I am learning that pulling doubles is a bit more treacherous than your standard, garden variety 53’ dry van. That fact hit home yesterday when my air line blew while I was cruising about 70 mph on Interstate 80 in Wyoming yesterday. Thankfully, when it comes to driving, I have reflexes like a cat. I only left about 50 feet of rubber on the roadway before I got on the shoulder, it would have been less, but a camper decided to break down in the exact same place that I needed to swing into. Duct tape and co-driver, Dave, to the rescue, and we made it to Laramie, Wyoming for repairs. Only one airline needed to be replaced, oh, and two “super single” dolly tires. And I thank God that this happened on a clear, bright and sunny day. Had this happened on a snowy, icy or wet road, I might not be here to share the tale. Note to self: Don’t just give the airlines a quick once over; inspect them like you’re the DOT man looking to write you up for the tiniest little kink in that hose.

I don’t want a repeat performance of that near disaster and thankfully, my panties stayed dry, although I think I gained another pound of unsightly belly fat and a few more gray hairs.

All this so that I can get home once a week and a bring home a better paycheck. Keep your fingers crossed for me, folks. I’ve got five furkids that I need to get home to. And please keep the truckers in your prayers. Those hard working men and women who sacrifice so much and get so little in return, keep America moving. Without us, this Country would come to a smoking, screeching halt……the way I did yesterday on I-80 in Wyoming.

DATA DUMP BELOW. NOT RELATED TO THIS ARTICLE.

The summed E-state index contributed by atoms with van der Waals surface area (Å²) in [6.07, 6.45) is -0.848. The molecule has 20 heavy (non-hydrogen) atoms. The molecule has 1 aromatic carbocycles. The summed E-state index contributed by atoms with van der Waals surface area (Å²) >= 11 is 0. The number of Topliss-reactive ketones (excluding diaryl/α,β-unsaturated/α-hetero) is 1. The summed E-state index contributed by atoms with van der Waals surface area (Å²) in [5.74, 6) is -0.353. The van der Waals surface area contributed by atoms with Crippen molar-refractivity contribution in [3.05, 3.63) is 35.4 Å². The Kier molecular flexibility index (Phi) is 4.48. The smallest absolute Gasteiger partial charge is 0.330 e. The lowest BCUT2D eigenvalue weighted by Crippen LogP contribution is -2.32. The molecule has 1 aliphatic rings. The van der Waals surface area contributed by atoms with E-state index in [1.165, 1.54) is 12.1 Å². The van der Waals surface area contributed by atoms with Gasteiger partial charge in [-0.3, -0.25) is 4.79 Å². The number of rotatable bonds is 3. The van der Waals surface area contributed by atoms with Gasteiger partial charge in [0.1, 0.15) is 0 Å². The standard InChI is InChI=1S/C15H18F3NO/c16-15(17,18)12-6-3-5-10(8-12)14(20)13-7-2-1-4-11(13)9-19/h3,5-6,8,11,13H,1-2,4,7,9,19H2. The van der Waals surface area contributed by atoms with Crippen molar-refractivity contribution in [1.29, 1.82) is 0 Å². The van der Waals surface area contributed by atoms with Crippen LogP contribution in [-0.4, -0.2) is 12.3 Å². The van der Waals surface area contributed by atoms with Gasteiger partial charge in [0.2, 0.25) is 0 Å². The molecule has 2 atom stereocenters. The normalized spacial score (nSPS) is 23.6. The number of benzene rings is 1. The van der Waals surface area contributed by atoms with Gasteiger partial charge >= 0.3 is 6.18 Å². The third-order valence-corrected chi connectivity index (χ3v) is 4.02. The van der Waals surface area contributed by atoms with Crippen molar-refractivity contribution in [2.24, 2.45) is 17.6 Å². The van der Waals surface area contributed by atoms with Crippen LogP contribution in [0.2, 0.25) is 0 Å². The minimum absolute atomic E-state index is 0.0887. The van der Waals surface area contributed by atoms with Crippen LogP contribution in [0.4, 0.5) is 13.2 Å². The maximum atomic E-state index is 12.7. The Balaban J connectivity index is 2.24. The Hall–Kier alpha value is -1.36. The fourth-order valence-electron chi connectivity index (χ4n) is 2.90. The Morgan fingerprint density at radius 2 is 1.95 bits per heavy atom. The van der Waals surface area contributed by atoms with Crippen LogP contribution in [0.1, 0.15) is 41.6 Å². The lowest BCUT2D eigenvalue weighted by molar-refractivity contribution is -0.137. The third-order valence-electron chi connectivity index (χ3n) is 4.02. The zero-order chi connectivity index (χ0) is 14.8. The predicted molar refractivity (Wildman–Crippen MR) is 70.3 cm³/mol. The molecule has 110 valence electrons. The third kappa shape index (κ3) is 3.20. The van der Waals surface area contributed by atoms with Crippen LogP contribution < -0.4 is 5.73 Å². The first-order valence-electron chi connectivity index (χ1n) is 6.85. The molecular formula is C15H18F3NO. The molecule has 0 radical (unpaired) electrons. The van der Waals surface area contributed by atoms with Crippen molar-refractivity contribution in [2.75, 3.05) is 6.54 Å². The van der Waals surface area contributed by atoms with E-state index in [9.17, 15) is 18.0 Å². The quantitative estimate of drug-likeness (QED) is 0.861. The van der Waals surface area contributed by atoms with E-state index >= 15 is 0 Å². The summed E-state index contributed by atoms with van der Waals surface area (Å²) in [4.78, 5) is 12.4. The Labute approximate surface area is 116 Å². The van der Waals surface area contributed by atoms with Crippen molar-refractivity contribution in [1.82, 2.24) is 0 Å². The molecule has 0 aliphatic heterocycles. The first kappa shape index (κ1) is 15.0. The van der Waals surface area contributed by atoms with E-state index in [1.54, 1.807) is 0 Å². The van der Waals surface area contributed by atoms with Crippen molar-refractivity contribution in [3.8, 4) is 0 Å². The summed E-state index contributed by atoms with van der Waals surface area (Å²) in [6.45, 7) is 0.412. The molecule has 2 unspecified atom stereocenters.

Advertisements

Trucking since 1996

    There are more women than you probably realize, that have been trucking since the 80’s, or even longer than that.  The harassment for most of them never let up, but these spunky gals refused to allow anyone to keep them from their love of the open road, and the challenges of driving.  To them, I salute you all!  You were the groundbreakers, the trail blazers, and like the suffragettes from 100 years ago, you opened the doors so that the wanna-be LadyTruckers could follow in your footsteps.

   I started trucking back in 1996.  I was very fortunate in that I really did not experience the gender discrimination that so many women have dealt with.  But I did get a lot of “double takes”, and some men looked at me as if I had two heads.  At one TA, I was not served breakfast after waiting nearly an hour for my meal, the waitress may have assumed, incorrectly, that I was a “lot lizard” and not worthy of a hot meal.  Some of the dock managers could be real jerks, expecting me to hand unload a trailer full of product….well folks, if it’s difficult for one strong man to do, it will be nearly impossible for one gal to do.  Thankfully, most freight is now “drop and hook” or ‘no touch’, and there are those in the industry who recognize and value the strengths of the nation’s LadyTruckers.  We tend to be safer and more courteous drivers behind the wheel.

 I welcome you all to peruse my blog, and please take a few minutes to view my ongoing video series:

The LadyTrucker Chronicles on YouTube.  http://www.youtube.com/NJKatwoman

Have a safe and blessed day!

Welcome Friends!

They call me the “NJKatwoman”.  “NJ” because I’m originally from New Jersey, and “Katwoman” because that has been my CB “handle” for nearly 20 years.    And because I’ve never quite fit any particular mold, I chose to spell my handle with a “K” to somewhat set me apart from all of the other Catwomen out there.   Thankfully, I don’t carry that across the board, and you won’t see me substituting a K where a C should be.   Unlike some who take kutesy to the umpth level, you might see something like THIS in their “personal about me” section:  “I enjoy kooking, krocheting, and kats”!   In my case it’s more like, “I enjoy crafting, crocheting, cats, yard sales, flea markets, and junking for treasures”.  C what I mean?